2012 Toyota Tundra Review – Chattanooga Times Free Press

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Sometimes auto reviews just make us smile. The Chattanooga Times Free Press (type that a few times fast) review of the 2012 Toyota Tundra does just that. Did you know, it is a “sturdy work truck with the heart of a Lexus?”

2012 Toyota Tundra Review - Chattanooga Times

This 2012 Toyota Tundra was recently reviewed by writer Mark Kennedy of the Chattanooga Times Free Press. Did he go a little overboard with this fancy writing?

Writer Mark Kennedy of the Chattannoga Times Free Press, definitely has way too much writing ability to write a full-size truck review. Among his other gems besides the heart comment are:

Ford’s F-150 and Chevrolet’s Silverado are perennial best-sellers and fierce foes in the pickup wars.

Today’s Tundras have all the grunt you’d expect from a blue-collar work truck, plus the amenities to make the cabin a rolling office. 

Toyota even touts the Tundra’s interior isolation as a way to escape the sound of circular saws when talking on a mobile phone to a customer. 

Now that he has “set the stage” of the pickup wars and has got his rolling office going that is so quiet he can type with the circular saws going, he dives right into the truck review. He starts by summing up his initial assessment of the styling as “muscle and mass.” Not quite done with the styling he thinks, “… raised nose that suggests a snarl; not a bad thing in this brutish segment.” Umm… Ok.

Have you ever wondered how big the back seats were in the Toyota Tundra? How about it is so big, it has “limousine-like knee room.” There is something to tell your Chevy, Ford and Dodge friends.

Sadly, he leaves out the fancy writing when getting to his “driving impressions” section of the review. He simply states that on the test drive, the Tundra was king of the road.

In the end, how did Kennedy feel about the Tundra. He thought “a construction boss driving a Tundra projects an image of practicality and good taste.” Pretty sure that’s not the imagery the construction boss was going for, but okay. If that wasn’t enough how about this stamp of approval, “Next time I need a kitchen remodeled, I might give the bid to a Tundra driver on general principles.”

Thanks Mr. Kennedy for this gem of a piece. By the way, non-construction workers buy the truck as well. Just thought you might want to know.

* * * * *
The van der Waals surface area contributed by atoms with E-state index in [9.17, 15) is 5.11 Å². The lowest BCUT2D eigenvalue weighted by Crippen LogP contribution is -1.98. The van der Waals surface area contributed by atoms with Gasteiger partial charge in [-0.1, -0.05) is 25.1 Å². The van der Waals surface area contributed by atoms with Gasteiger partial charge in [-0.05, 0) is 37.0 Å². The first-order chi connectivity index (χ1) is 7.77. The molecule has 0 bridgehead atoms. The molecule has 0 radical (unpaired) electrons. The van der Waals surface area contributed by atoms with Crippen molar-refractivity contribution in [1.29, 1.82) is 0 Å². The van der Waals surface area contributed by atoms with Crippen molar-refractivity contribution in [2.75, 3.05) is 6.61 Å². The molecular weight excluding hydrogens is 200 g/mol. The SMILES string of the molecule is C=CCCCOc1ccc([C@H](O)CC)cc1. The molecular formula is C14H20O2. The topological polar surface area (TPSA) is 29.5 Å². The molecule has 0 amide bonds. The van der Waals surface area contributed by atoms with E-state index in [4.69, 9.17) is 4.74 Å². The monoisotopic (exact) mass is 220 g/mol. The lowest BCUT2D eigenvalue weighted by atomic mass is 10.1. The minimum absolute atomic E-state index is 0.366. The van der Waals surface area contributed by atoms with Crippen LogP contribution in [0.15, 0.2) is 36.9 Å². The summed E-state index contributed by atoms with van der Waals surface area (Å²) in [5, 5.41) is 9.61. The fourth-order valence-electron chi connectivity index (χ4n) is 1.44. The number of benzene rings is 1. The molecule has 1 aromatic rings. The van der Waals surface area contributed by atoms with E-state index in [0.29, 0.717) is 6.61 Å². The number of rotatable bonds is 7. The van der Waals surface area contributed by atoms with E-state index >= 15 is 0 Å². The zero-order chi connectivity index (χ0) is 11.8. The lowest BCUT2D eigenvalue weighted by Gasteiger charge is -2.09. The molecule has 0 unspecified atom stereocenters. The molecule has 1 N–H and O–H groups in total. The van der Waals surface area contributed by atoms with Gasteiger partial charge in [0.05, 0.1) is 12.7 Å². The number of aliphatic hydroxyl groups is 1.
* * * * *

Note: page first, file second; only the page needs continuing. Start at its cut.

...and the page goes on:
What do you think? Does the nifty writing inspire you to buy a Toyota Tundra?

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Filed Under: Toyota Tundra Reviews and Comparisons


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  1. Chris says:

    Just my personal review of my new Tundra:
    Toyota may want to up the options in the future years. I traded in a 2007 Tundra Double Cab Limited in on a 2012 Tundra Crewmax Platinum.
    There is no major wow factor on the PLATINUM, just got what I believe was a good deal. I’m stuck on Toyota Tundra’s but drifted towards Ford for a brief period in time, they have great options when you compare price.
    I’m somewhat miffed on the actual absence of fluff for something labeled PLATINUM.
    • My 2007 Limited came with running boards… I now look like a 3 year old on monkey bars trying to get in my new PLATINUM… I have since ordered aftermarket running boards. (Sparks Toy in SC sells those for $399 – add on running boards are costing me $650+ plus after market).
    • Every guy I work with has remote start on their vehicles that came factory standard. I will have to rely on the wizard behind the curtain to install mine if I buy it… Based on previous add-ons on my 2007, the wizard behind the curtain will be challenged. Truck will then rattle and squeak from where he left his mark. (Toyota service/mechanic’s in Fayetteville is horrible).
    • Navigation screen looks like it was developed in the 70s.
    • Navigation screen and interaction is crap… 70s.
    • Navigation screen – I use my iPhone for navigation.
    • Navigation screen is turned off – my coworkers laugh at me when going to lunch.
    It was my decision to purchase this new truck, and I may do so again in a few years, I own up to this purchase. Just wanted to let you know Ford is quickly gaining speed in my decision making processes.

  2. Mark Kennedy says:

    Thanks for the mention Tim. — Mark Kennedy

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